WIT Press


Progress On Experimental And Finite Element Studies Of Oblique Elastic Impact

Price

Free (open access)

Paper DOI

10.2495/SECM070161

Volume

55

Pages

10

Published

2007

Size

496 kb

Author(s)

P. P. Garland & R. J. Rogers

Abstract

Oblique elastic impact of nonconforming bodies is a special case of stereomechanics that can occur in several engineering applications such as loose fitting joints, robotic tasks and granular assemblies. Of particular interest in this type of impact is the tangential force that develops between the colliding bodies due to friction and tangential compliance. The solution of this problem is made more difficult due to the constantly changing contact area over the duration of impact. These factors lead to highly nonlinear force-displacement relationship between the colliding bodies. Analytical/numerical methods based on contact mechanics have shown the tangential force waveform experienced when spherical bodies collide at low velocities is dependent on the angle of incidence. At large angles of incidence, full sliding of the bodies will occur. In this case, the tangential force will be equal to the limiting Coulomb friction value. At smaller angles of incidence, the bodies may have varying periods of full sliding, partial slipping or complete sticking over the duration of impact. In these cases, the tangential force can be expected to oscillate during impact. Experimental testing and finite element modeling are currently being used to verify the correctness of analytical/numerical solutions previously developed. The experimental study uses a simple pendulum with a spherical steel striker. Contact force data of the oblique impact event is collected using a single tri-axial piezoelectric force transducer. The finite element model of the impact event is coded using commercially available Abaqus/ExplicitTM software. The finite element model also allows for exploration of the various stress distributions on the contact surface of the colliding bodies. Preliminary results from both methods indicate that the tangential force will oscillate for shallow angles of incidence. However, comparisons of these methods to one another and to the available solutions show significant characteristic differences. Keywords: experimental impact, finite element analysis, contact forces, Coulomb friction, shear stress, partial-slip distribution.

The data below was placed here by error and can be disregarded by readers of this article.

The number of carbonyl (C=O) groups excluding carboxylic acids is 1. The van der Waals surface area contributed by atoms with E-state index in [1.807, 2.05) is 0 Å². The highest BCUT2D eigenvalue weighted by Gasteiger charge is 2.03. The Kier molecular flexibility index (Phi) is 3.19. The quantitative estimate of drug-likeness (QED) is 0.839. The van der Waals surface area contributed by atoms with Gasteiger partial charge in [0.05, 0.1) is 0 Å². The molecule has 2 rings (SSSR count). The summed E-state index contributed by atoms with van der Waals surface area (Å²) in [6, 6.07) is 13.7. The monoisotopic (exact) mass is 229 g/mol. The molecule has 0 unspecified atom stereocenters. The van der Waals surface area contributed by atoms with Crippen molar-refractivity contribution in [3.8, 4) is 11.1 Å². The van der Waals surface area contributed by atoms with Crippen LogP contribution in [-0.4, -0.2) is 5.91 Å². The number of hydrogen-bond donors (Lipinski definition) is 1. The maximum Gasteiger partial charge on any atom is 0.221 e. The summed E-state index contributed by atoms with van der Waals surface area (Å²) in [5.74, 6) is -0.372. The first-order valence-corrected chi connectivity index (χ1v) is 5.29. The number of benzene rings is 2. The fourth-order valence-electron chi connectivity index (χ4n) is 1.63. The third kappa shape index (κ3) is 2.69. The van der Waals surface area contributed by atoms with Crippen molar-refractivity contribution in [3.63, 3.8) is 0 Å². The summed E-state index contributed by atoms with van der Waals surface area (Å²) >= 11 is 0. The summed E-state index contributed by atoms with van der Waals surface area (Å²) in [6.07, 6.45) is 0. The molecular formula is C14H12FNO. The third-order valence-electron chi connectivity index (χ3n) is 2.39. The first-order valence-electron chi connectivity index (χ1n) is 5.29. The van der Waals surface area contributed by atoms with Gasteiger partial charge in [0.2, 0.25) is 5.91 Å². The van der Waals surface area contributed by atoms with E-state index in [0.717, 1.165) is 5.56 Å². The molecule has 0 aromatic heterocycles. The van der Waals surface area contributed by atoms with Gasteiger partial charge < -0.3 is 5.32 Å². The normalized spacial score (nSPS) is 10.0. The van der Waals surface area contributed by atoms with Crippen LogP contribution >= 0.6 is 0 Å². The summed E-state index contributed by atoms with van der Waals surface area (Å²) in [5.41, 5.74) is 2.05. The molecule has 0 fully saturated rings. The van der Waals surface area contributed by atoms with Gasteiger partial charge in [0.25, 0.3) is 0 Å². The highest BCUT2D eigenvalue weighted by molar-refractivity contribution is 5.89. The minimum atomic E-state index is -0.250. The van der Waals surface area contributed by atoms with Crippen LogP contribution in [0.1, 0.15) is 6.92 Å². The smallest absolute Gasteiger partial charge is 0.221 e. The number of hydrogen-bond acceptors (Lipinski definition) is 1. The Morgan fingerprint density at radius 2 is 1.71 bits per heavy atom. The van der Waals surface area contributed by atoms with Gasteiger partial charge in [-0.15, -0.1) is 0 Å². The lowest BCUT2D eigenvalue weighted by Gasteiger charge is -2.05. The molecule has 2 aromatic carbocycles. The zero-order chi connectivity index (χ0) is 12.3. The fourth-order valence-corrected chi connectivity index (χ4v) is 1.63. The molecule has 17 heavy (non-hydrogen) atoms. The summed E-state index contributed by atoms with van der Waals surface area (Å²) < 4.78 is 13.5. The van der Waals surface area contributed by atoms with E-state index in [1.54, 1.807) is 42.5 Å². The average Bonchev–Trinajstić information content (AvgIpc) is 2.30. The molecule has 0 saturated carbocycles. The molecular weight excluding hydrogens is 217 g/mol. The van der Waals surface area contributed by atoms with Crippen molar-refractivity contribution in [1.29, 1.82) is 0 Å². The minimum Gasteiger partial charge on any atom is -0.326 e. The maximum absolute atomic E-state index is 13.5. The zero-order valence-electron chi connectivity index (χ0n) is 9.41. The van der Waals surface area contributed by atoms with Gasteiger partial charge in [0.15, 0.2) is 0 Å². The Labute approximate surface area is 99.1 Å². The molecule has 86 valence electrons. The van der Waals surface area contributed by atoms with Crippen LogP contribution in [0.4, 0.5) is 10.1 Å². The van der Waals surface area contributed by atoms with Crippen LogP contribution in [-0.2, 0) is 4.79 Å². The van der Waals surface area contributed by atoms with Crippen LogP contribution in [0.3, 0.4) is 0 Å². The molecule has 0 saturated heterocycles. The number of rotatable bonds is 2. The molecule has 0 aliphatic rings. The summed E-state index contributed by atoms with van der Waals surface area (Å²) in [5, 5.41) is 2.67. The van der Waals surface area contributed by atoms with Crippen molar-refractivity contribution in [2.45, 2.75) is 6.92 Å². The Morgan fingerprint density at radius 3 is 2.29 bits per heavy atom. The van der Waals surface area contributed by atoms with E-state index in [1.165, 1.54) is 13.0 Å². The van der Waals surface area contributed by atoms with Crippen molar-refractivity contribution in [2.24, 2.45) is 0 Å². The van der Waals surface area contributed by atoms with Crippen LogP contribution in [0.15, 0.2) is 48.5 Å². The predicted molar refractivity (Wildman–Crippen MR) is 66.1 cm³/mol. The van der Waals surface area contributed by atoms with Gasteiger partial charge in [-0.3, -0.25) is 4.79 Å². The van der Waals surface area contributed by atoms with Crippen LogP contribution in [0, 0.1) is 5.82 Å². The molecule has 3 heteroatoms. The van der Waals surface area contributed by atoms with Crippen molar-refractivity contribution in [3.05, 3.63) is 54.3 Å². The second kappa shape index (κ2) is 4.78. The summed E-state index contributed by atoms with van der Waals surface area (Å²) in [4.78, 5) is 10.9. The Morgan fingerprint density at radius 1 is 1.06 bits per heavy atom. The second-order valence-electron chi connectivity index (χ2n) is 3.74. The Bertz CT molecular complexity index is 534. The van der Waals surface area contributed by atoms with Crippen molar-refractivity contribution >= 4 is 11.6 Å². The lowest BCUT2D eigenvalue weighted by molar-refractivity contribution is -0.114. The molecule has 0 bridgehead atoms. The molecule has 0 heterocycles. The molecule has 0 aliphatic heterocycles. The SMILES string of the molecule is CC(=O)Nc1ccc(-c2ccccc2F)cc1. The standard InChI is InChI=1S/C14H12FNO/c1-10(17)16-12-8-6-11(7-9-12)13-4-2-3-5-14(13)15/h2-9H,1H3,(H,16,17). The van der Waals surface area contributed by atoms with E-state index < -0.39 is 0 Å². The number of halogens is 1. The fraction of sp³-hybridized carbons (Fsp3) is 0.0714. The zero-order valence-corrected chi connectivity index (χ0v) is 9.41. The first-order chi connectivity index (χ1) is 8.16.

Keywords

experimental impact, finite element analysis, contact forces, Coulomb friction, shear stress, partial-slip distribution.